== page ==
Iceland is one of the great failed states of modern times, so completely wrecked that they may now have the opportunity to do something truly amazing.
Having allowed duplicitous foreign bankers and their own foolish greed destroy the financial and psychological standing of the nation, Iceland is the very definition of rock-bottom. This was the first country to lose its government to the financial crisis of 2008 as all the large banks failed relatively quickly. Trading in the local currency was halted and bank accounts were frozen, the Icelandic stock market dropped 90%.
When the autopsy was performed, it turned out that Iceland held €50 billion in debt (80% of which was at the banks) versus an annual GDP of €8 billion and their government had permitted it.
Their situation stands in great contrast to that of their neighbor Norway, a country where oil wealth is saved and distributed rationally and debt is a dirty word. If this were 800 years ago, the better-off Norwegians would be sailing longships toward Iceland with conquest on their minds and herring on their breath.
But Iceland does have some things going for it, including some of the most gorgeous women in the world:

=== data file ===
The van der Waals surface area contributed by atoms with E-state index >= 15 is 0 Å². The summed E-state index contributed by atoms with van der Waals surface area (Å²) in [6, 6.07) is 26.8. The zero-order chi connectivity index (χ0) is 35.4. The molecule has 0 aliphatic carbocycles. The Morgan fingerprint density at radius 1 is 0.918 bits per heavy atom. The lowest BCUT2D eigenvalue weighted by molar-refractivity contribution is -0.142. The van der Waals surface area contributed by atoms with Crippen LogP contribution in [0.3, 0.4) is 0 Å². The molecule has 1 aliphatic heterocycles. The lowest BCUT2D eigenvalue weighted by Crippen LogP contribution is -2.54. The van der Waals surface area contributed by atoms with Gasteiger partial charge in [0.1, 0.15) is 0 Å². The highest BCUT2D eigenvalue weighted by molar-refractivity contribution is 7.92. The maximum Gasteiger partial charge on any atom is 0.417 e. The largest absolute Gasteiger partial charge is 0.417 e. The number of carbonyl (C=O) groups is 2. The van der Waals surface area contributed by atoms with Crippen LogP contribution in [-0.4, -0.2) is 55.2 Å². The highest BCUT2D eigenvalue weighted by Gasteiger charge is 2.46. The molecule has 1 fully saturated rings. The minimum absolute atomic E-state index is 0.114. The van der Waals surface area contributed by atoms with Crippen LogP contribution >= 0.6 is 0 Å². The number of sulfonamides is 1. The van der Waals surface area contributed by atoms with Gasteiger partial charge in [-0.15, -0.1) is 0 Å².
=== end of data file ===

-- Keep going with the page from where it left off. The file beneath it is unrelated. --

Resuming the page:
But more importantly (maybe), they’ve also got the will to try democracy in its purest sense – a crowdsourced constitution…
From GOOD Magazine:
In the wake of the devastating collapse of Iceland’s commercial banks, the country is drawing up a new constitution, and it’s doing things a little differently: It’s crowdsourcing the process. For real.
The country’s 25-member constituional council is posting draft clauses on its website and inviting the public to comment on them there or on its Facebook page. And their comments are actually being incorporated into the document. The council also has Twitter, YouTube, and Flickr accounts and is streaming all of its meetings live. It’s perhaps the most open and participatory constitutional process in modern history (the Greeks were pretty good at democracy in their time).
Now this is a very interesting experiment and one that would be impractical for most other nations. Why is Iceland uniquely suited for such an endeavor?
For one, Iceland’s population is just barely tipping the scales at 320,000 – they can hold a vote in an open air forum by a show of hands like the island castaways from Lost. It’s also worth noting that the Icelandic population is astoundingly homogenous, 80 percent of the DNA is from the same Nordic strain while the other 20 percent is Celtic from the British Isles. 84% of Icelanders are members of either the State Church or the Lutheran church. 60% of the country’s population lives in the greater Reykjavik area.
So to call this popluace “tight-knit” would be an understatement.
If anyone can pull off a truly crowdsourced set of governing principles, it’s Iceland. The rest of the world now watches to see how it develops.